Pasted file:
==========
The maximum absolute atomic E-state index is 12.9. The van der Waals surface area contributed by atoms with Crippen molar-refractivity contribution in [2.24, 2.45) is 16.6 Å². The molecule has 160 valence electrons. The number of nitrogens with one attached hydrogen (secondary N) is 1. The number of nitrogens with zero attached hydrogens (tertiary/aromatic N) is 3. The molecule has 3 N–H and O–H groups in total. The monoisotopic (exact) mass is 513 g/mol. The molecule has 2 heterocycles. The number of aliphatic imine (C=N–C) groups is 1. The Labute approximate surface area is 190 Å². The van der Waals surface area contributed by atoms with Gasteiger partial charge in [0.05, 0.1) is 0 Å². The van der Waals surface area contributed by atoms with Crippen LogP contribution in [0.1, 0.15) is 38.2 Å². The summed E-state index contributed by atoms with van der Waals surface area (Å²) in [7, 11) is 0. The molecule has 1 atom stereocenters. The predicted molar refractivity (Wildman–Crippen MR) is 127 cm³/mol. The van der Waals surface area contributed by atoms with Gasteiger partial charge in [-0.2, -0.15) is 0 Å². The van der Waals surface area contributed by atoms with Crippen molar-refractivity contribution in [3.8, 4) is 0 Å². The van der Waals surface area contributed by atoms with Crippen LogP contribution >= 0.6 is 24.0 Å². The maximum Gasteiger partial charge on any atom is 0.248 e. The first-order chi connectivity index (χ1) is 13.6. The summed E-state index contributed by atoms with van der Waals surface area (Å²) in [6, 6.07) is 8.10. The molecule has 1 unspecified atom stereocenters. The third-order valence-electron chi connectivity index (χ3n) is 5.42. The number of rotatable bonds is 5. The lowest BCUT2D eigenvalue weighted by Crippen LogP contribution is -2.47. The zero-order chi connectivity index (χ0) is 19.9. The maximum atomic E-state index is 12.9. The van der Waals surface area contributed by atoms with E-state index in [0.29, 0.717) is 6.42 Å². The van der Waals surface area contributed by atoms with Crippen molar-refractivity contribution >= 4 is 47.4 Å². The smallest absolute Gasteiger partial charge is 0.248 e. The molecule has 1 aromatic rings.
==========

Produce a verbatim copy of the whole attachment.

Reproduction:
The maximum absolute atomic E-state index is 12.9. The van der Waals surface area contributed by atoms with Crippen molar-refractivity contribution in [2.24, 2.45) is 16.6 Å². The molecule has 160 valence electrons. The number of nitrogens with one attached hydrogen (secondary N) is 1. The number of nitrogens with zero attached hydrogens (tertiary/aromatic N) is 3. The molecule has 3 N–H and O–H groups in total. The monoisotopic (exact) mass is 513 g/mol. The molecule has 2 heterocycles. The number of aliphatic imine (C=N–C) groups is 1. The Labute approximate surface area is 190 Å². The van der Waals surface area contributed by atoms with Gasteiger partial charge in [0.05, 0.1) is 0 Å². The van der Waals surface area contributed by atoms with Crippen LogP contribution in [0.1, 0.15) is 38.2 Å². The summed E-state index contributed by atoms with van der Waals surface area (Å²) in [7, 11) is 0. The molecule has 1 atom stereocenters. The predicted molar refractivity (Wildman–Crippen MR) is 127 cm³/mol. The van der Waals surface area contributed by atoms with Gasteiger partial charge in [-0.2, -0.15) is 0 Å². The van der Waals surface area contributed by atoms with Crippen molar-refractivity contribution in [3.8, 4) is 0 Å². The van der Waals surface area contributed by atoms with Crippen LogP contribution >= 0.6 is 24.0 Å². The maximum Gasteiger partial charge on any atom is 0.248 e. The first-order chi connectivity index (χ1) is 13.6. The summed E-state index contributed by atoms with van der Waals surface area (Å²) in [6, 6.07) is 8.10. The molecule has 1 unspecified atom stereocenters. The third-order valence-electron chi connectivity index (χ3n) is 5.42. The number of rotatable bonds is 5. The lowest BCUT2D eigenvalue weighted by Crippen LogP contribution is -2.47. The zero-order chi connectivity index (χ0) is 19.9. The maximum atomic E-state index is 12.9. The van der Waals surface area contributed by atoms with E-state index in [0.29, 0.717) is 6.42 Å². The van der Waals surface area contributed by atoms with Crippen molar-refractivity contribution >= 4 is 47.4 Å². The smallest absolute Gasteiger partial charge is 0.248 e. The molecule has 1 aromatic rings.